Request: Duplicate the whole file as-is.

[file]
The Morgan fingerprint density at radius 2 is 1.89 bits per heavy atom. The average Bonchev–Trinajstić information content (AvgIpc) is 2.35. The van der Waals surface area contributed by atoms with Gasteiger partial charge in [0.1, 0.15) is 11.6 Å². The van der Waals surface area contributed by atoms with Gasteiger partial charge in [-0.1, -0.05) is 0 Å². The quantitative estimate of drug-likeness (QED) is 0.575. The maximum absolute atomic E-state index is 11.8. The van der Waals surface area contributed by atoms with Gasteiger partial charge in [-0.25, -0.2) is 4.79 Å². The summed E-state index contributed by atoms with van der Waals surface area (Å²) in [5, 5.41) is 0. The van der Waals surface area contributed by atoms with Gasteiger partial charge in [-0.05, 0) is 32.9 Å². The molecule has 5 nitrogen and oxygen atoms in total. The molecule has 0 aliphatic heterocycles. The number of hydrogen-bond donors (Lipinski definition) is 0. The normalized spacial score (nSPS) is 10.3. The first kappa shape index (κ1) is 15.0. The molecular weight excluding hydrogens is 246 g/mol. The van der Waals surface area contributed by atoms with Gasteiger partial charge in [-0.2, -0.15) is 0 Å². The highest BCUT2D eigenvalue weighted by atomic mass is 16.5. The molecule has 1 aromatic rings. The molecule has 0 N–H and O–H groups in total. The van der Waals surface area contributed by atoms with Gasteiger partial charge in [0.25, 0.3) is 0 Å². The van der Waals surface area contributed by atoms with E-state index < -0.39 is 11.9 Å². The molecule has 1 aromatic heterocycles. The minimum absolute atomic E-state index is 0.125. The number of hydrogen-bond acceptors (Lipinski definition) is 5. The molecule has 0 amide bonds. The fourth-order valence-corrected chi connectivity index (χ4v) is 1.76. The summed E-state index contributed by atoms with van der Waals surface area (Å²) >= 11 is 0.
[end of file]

The Morgan fingerprint density at radius 2 is 1.89 bits per heavy atom. The average Bonchev–Trinajstić information content (AvgIpc) is 2.35. The van der Waals surface area contributed by atoms with Gasteiger partial charge in [0.1, 0.15) is 11.6 Å². The van der Waals surface area contributed by atoms with Gasteiger partial charge in [-0.1, -0.05) is 0 Å². The quantitative estimate of drug-likeness (QED) is 0.575. The maximum absolute atomic E-state index is 11.8. The van der Waals surface area contributed by atoms with Gasteiger partial charge in [-0.25, -0.2) is 4.79 Å². The summed E-state index contributed by atoms with van der Waals surface area (Å²) in [5, 5.41) is 0. The van der Waals surface area contributed by atoms with Gasteiger partial charge in [-0.05, 0) is 32.9 Å². The molecule has 5 nitrogen and oxygen atoms in total. The molecule has 0 aliphatic heterocycles. The number of hydrogen-bond donors (Lipinski definition) is 0. The normalized spacial score (nSPS) is 10.3. The first kappa shape index (κ1) is 15.0. The molecular weight excluding hydrogens is 246 g/mol. The van der Waals surface area contributed by atoms with Gasteiger partial charge in [-0.2, -0.15) is 0 Å². The highest BCUT2D eigenvalue weighted by atomic mass is 16.5. The molecule has 1 aromatic rings. The molecule has 0 N–H and O–H groups in total. The van der Waals surface area contributed by atoms with Gasteiger partial charge in [0.25, 0.3) is 0 Å². The van der Waals surface area contributed by atoms with E-state index < -0.39 is 11.9 Å². The molecule has 1 aromatic heterocycles. The minimum absolute atomic E-state index is 0.125. The number of hydrogen-bond acceptors (Lipinski definition) is 5. The molecule has 0 amide bonds. The fourth-order valence-corrected chi connectivity index (χ4v) is 1.76. The summed E-state index contributed by atoms with van der Waals surface area (Å²) >= 11 is 0.